¯\_(ツ)_/¯, just because. I also have some for things that are hard to type, like the ⌘ symbol, and even a few for boilerplate code I use frequently.
Alfred usually requires fewer keystrokes
With Raycast, you need enter two prompts to do most things. For example, to search for a file: first, you need to manually type “file” (or similar) to bring up file search; then hit enter; then you type the file you’re looking for.
Alfred just needs one prompt: the name of the file. It’s smart enough to match the name of the file without you specifying that’s what you’re looking for first.
Over and over again, I’d type my prompt, then realize I forgot to specify. So I’d have to either delete what I’d just typed, put Raycast into the proper mode, and then retype it; or spend time fiddling with the mouse or arrow keys to move to the proper prompt in the list after the fact.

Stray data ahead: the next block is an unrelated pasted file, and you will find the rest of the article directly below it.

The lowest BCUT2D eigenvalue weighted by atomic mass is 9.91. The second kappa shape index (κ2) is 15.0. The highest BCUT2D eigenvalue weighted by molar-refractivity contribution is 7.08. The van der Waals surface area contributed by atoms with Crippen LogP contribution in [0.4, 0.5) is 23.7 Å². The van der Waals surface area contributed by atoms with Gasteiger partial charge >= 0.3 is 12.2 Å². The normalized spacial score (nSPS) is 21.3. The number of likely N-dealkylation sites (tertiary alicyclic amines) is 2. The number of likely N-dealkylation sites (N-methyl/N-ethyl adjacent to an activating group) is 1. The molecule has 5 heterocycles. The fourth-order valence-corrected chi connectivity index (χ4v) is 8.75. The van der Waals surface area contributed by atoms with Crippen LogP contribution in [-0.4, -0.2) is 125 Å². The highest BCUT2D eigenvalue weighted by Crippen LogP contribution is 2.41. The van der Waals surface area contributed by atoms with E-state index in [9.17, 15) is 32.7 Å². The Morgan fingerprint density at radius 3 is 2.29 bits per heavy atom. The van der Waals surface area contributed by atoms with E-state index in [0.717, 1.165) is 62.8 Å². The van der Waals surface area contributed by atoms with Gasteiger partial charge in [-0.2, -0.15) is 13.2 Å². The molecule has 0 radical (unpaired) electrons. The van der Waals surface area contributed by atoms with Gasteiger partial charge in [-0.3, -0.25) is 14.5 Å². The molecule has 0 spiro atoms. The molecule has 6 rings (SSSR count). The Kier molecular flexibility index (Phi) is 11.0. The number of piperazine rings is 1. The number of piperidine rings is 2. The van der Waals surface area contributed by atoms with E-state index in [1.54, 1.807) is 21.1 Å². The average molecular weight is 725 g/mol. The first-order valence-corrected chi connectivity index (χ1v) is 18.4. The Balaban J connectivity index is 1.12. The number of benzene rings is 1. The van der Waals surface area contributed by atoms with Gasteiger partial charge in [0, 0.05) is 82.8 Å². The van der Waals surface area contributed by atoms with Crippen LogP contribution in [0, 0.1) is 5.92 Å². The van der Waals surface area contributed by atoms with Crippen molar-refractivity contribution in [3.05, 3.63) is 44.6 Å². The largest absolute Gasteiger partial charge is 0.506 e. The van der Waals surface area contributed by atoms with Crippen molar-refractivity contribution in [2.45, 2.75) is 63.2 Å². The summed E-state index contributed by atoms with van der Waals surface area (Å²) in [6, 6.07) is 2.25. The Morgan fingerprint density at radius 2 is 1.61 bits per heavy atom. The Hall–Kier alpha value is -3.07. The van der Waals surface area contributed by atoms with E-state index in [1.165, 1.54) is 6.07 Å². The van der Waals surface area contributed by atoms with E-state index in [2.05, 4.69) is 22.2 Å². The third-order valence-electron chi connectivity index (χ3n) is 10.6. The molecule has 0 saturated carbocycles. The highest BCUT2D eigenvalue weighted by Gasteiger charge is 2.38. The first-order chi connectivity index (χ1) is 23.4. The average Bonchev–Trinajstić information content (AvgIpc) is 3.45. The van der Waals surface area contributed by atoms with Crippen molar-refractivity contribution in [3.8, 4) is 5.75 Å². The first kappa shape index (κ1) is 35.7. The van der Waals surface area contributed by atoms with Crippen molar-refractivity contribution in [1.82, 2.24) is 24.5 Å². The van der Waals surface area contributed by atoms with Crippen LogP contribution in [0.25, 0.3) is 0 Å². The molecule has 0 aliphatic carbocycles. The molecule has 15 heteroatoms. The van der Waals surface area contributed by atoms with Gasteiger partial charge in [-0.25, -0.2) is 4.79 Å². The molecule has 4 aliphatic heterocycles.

Admittedly, Alfred’s way can backfire. You might mean to do a Google search, but Alfred might find some random file on your machine that matches your query. But here’s the thing:
With Alfred, you have the option to change the search mode any time, by holding either command (to go to web search) or option (to default to file searching). That saves you from retyping or having to select between items in a list.
Raycast has a similar option: if “web search” is the first option in the list, then “file search” might be second, and you can hit
⌘ + 2 (or just hit the down arrow once) to choose that second option instead.